The young, talented South African singer Tyla has raised an interesting yet critically important issue around the Coloured racial identity.
Notice that I write Coloured with a capital c to denote how seriously I take this identity. I must confess that in my first decade or so of living here in Canada, I had resigned myself to accepting being called Black. I was tired of explaining my mixed origins to a disinterested audience that seemed content with assigning labels.
I allied myself with different groups of black people and formed an association that I thought would shield me from systemic racism.
It worked – to an extent – but I remain(ed) Coloured at heart.
America’s Influence On Global Culture
Grammy Nominated South African singer Tyla asserting her Coloured Identity raises questions about America’s Influence on Global Culture
I think American culture and values have had too much of an influence on how people see and view themselves.
African Americans have a long and painful history of first slavery and then racial segregation and discrimination, the effects of which they still feel today. However, that history does not give them a monopoly on the suffering and racial identity of people of all African descent the world over.
Strangely, African Americans take offence to the use of the term Coloured and yet conversely, they readily use and embrace the term “nigga” (derived from negroe) and their rappers and other artists have no problem using that derogatory term in put-down phrases like “nigga please!”
Who appoints them as arbiters to determine what is offensive to people of African descent the world over, yet they hypocritically call each other nigger?
Coloured people in South Africa and Zimbabwe have their histories of suffering, racial discrimination, segregation and marginalization. In fact, Coloureds to this day struggle for recognition as equal citizens under black majority rule. Coloureds are indigenous people of South Africa, Zimbabwe, Namibia, Zambia, Angola, and Mozambique. Coloured people have been around for a very long time. In fact, they go back five hundred years when the Portuguese traders entered Great Zimbabwe from coastal Mozambique at least a century before van Riebeck set foot in Cape Town in 1652.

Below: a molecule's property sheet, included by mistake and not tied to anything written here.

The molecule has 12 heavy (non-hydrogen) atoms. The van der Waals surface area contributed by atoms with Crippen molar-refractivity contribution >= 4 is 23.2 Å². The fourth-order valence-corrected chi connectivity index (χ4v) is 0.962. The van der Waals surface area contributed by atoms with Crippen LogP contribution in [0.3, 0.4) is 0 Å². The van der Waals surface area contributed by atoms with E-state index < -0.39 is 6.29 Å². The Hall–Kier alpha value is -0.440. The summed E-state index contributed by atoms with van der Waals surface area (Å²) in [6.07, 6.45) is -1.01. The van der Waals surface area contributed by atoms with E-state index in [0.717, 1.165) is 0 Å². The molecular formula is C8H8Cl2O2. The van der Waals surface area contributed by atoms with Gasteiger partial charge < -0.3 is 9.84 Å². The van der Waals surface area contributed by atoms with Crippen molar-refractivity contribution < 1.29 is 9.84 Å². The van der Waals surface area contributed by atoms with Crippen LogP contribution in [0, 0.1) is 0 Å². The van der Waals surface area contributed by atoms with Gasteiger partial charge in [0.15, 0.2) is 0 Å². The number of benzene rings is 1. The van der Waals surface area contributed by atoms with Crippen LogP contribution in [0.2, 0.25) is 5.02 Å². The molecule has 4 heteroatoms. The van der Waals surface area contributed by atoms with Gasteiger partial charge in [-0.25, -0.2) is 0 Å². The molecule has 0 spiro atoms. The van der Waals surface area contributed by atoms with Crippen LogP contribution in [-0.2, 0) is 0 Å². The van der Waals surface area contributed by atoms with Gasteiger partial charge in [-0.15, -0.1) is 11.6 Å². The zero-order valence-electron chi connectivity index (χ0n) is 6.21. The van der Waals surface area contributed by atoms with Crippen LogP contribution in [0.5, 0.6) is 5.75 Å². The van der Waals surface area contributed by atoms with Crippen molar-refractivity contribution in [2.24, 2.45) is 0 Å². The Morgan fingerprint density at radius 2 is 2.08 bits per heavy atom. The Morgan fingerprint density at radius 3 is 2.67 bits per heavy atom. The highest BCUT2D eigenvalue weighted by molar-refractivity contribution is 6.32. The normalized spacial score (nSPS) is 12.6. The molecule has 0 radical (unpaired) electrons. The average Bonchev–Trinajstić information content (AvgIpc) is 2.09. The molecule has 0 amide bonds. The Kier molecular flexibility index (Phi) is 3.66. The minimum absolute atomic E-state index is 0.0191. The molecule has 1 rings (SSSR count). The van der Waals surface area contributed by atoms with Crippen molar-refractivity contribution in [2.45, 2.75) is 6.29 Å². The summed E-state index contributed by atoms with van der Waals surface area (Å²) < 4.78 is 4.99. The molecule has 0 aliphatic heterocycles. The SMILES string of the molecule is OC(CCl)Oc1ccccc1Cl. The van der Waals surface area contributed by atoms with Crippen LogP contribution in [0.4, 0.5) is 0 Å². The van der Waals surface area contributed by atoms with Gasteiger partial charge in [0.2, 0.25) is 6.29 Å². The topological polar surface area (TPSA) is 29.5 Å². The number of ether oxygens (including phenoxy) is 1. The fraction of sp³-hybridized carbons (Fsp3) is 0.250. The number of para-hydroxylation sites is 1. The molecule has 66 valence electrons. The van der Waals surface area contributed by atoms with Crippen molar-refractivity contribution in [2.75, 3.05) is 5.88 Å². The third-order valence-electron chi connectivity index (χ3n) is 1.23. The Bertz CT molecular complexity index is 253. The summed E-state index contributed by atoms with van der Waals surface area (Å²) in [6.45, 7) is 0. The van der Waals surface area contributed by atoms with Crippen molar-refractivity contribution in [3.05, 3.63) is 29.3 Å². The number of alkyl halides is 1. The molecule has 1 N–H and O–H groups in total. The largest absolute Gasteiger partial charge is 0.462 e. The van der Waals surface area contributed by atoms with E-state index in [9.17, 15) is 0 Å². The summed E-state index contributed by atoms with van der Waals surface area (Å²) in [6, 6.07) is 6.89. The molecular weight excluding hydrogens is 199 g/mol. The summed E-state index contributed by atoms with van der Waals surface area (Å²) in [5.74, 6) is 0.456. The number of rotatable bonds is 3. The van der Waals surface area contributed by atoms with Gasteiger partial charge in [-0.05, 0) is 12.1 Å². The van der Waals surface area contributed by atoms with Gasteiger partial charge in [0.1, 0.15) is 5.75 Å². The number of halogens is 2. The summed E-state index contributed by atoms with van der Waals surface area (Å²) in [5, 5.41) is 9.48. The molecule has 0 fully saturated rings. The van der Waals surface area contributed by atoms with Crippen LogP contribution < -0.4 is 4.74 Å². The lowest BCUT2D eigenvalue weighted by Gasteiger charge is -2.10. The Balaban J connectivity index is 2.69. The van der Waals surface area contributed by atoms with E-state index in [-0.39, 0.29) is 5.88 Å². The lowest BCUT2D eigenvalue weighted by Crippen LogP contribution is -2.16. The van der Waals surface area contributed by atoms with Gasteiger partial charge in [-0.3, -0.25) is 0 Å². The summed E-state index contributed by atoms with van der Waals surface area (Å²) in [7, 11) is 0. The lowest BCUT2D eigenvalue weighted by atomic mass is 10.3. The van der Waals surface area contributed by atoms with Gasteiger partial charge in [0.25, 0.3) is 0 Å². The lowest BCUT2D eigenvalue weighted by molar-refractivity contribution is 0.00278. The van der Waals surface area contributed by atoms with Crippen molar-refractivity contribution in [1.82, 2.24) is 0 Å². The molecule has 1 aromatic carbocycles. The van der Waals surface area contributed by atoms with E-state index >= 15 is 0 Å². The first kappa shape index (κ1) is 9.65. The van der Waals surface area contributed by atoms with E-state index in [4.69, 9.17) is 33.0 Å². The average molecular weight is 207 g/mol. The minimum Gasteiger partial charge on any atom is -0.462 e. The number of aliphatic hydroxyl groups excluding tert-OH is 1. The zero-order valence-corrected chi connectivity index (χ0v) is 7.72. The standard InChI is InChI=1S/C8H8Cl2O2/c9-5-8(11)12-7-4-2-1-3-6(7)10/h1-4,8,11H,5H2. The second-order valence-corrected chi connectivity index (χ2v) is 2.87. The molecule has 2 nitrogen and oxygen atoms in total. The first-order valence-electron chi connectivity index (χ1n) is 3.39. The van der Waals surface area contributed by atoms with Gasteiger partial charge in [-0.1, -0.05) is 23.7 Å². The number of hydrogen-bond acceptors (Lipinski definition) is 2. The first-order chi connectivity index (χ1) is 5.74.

Coloured is a term that these people have, by and large, come to accept as a unifying national identity of this group of people of mixed racial origin. Any attempts to minimize or dismiss Coloured identity would be to the detriment of people who have always struggled to gain a foothold in the contested space of a blurry black-and-white world.
Coloureds do not have patron saints or guardians to protect them, and therefore, they must continue being their own champions and advocates and push forward their agenda. Many Coloureds are as proud of their Black ancestry as they are of their European and Asian heritage, and to force them to denounce being Coloured would make an entire people disappear with a single penstroke.
Therefore, Coloureds must endeavour to document their history, jealously guard their identity and not allow themselves to be led astray by false narratives of outsiders.
But more critical is that Coloureds must strive for unity within themselves in their diverse communities and uplift each other so that all can be collectively proud of their identity.
Canadian Alan Webb is a Zimbabwean Coloured who has a two decade long association with Bruinou.com and has recently released his debut novel “Once Upon a Time in Zimbabwe” -Ed.